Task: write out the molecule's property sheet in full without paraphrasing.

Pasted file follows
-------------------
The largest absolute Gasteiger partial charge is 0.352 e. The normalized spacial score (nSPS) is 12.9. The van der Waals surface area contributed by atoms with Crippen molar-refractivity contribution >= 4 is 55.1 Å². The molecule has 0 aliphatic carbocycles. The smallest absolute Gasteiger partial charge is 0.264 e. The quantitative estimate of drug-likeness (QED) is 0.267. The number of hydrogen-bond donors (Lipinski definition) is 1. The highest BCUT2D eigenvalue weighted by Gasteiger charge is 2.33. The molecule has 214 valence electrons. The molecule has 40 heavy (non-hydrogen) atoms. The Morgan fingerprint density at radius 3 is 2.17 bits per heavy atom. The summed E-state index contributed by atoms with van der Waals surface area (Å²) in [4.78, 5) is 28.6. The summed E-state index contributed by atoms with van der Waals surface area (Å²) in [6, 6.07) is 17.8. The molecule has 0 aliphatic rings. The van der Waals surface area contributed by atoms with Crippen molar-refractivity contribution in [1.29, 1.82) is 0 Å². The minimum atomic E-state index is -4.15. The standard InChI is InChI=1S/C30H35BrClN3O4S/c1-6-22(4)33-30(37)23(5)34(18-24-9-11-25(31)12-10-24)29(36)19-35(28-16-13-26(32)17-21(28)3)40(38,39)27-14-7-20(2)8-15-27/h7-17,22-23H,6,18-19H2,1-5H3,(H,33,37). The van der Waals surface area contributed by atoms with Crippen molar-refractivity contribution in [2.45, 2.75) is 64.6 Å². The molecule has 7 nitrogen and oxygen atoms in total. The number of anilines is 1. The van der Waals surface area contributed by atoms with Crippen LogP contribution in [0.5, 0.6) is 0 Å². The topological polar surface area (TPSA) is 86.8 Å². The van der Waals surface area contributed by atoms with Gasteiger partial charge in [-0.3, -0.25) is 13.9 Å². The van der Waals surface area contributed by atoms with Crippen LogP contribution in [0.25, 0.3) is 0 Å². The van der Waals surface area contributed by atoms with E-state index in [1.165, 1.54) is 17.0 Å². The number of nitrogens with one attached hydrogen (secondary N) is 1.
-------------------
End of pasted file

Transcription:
The largest absolute Gasteiger partial charge is 0.352 e. The normalized spacial score (nSPS) is 12.9. The van der Waals surface area contributed by atoms with Crippen molar-refractivity contribution >= 4 is 55.1 Å². The molecule has 0 aliphatic carbocycles. The smallest absolute Gasteiger partial charge is 0.264 e. The quantitative estimate of drug-likeness (QED) is 0.267. The number of hydrogen-bond donors (Lipinski definition) is 1. The highest BCUT2D eigenvalue weighted by Gasteiger charge is 2.33. The molecule has 214 valence electrons. The molecule has 40 heavy (non-hydrogen) atoms. The Morgan fingerprint density at radius 3 is 2.17 bits per heavy atom. The summed E-state index contributed by atoms with van der Waals surface area (Å²) in [4.78, 5) is 28.6. The summed E-state index contributed by atoms with van der Waals surface area (Å²) in [6, 6.07) is 17.8. The molecule has 0 aliphatic rings. The van der Waals surface area contributed by atoms with Crippen molar-refractivity contribution in [1.29, 1.82) is 0 Å². The minimum atomic E-state index is -4.15. The standard InChI is InChI=1S/C30H35BrClN3O4S/c1-6-22(4)33-30(37)23(5)34(18-24-9-11-25(31)12-10-24)29(36)19-35(28-16-13-26(32)17-21(28)3)40(38,39)27-14-7-20(2)8-15-27/h7-17,22-23H,6,18-19H2,1-5H3,(H,33,37). The van der Waals surface area contributed by atoms with Crippen molar-refractivity contribution in [2.45, 2.75) is 64.6 Å². The molecule has 7 nitrogen and oxygen atoms in total. The number of anilines is 1. The van der Waals surface area contributed by atoms with Crippen LogP contribution in [0.5, 0.6) is 0 Å². The topological polar surface area (TPSA) is 86.8 Å². The van der Waals surface area contributed by atoms with Gasteiger partial charge in [-0.3, -0.25) is 13.9 Å². The van der Waals surface area contributed by atoms with Crippen LogP contribution in [0.25, 0.3) is 0 Å². The van der Waals surface area contributed by atoms with E-state index in [1.165, 1.54) is 17.0 Å². The number of nitrogens with one attached hydrogen (secondary N) is 1.